France’s finance minister, Christine Lagarde, is the new managing general of the International Monetary Fund after winning the late support of the US and Russia.
The IMF’s executive board officially voted overwhelmingly for her over Mexico central banker Agustín Carstens at a meeting in Washington DC.
Ms Lagarde already had the support of Europe, China and Brazil, giving her the clear majority from the 24 countries sitting on the board.
The appointment ends a five-week selection process to replace Dominique Strauss-Kahn, who resigned last month after being indicted on sexual assault charges for an incident in New York hotel.
She will be the first woman in the role and the 11th consecutive European. She was considered a certainty for the job because of an unwritten agreement between the US and Europe on appointment of top positions at the IMF and World Bank.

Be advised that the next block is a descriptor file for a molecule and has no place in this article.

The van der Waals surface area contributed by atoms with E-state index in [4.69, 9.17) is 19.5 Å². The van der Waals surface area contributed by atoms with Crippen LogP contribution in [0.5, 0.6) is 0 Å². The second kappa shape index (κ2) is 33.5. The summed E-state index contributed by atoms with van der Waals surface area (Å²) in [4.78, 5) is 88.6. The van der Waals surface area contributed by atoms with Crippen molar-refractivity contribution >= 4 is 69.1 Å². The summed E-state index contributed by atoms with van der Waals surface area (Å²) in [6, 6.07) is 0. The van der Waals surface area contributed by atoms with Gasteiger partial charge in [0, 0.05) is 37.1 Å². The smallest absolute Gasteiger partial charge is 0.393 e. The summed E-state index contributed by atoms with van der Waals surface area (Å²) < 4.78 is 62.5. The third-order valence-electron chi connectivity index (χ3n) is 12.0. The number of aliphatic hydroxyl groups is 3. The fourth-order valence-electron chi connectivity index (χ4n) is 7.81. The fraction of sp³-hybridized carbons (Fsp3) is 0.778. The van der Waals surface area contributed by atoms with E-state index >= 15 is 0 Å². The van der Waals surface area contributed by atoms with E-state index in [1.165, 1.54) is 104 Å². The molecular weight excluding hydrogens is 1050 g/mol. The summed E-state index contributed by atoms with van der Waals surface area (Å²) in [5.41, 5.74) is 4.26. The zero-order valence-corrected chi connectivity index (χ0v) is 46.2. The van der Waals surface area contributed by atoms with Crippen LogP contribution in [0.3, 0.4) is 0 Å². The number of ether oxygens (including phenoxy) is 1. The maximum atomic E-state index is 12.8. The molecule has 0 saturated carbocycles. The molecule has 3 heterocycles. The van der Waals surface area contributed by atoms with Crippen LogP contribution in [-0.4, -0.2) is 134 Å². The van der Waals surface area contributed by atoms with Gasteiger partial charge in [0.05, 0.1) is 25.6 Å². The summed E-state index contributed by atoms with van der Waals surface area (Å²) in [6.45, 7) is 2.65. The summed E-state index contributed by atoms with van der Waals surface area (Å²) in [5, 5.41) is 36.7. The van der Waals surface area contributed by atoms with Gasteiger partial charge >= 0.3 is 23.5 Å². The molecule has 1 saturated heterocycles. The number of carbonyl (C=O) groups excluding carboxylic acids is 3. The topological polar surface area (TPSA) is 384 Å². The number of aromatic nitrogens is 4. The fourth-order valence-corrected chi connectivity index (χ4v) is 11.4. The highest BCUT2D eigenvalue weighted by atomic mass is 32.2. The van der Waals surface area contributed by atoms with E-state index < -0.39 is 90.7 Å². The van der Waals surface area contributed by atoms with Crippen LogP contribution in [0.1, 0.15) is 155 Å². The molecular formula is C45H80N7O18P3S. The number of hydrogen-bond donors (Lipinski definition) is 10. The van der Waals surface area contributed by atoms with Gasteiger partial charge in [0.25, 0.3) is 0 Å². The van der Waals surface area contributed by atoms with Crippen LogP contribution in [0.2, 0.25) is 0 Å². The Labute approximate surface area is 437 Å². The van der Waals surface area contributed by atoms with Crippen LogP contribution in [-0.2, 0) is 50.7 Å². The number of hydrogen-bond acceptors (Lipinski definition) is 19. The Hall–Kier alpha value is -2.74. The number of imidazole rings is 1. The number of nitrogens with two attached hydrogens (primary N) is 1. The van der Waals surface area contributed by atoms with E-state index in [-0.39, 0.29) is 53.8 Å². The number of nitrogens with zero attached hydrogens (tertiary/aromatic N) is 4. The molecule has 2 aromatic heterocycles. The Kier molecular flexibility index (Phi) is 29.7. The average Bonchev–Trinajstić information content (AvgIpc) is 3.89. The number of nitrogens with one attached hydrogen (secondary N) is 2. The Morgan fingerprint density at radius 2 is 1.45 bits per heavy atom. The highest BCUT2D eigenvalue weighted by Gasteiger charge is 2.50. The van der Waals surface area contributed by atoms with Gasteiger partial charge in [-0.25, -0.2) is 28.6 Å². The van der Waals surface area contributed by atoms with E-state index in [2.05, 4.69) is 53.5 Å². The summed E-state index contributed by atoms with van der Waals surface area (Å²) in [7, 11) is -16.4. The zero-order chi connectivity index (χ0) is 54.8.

Ms Lagarde, who is already playing a critical role in negotiating financing for Europe's sovereign-debt bailouts, will now be heading the world’s leading economic organisation at a critical time for the global financial system.
Despite her lack of formal economic qualifications (she is a lawyer), Ms Largarde’s political skills could prove invaluable in managing the Europe's sovereign-debt crisis, pushing forward the Group of 20's economic agenda of re-balancing the global economy, and overseeing governance restructuring at the IMF that gives developing countries more power.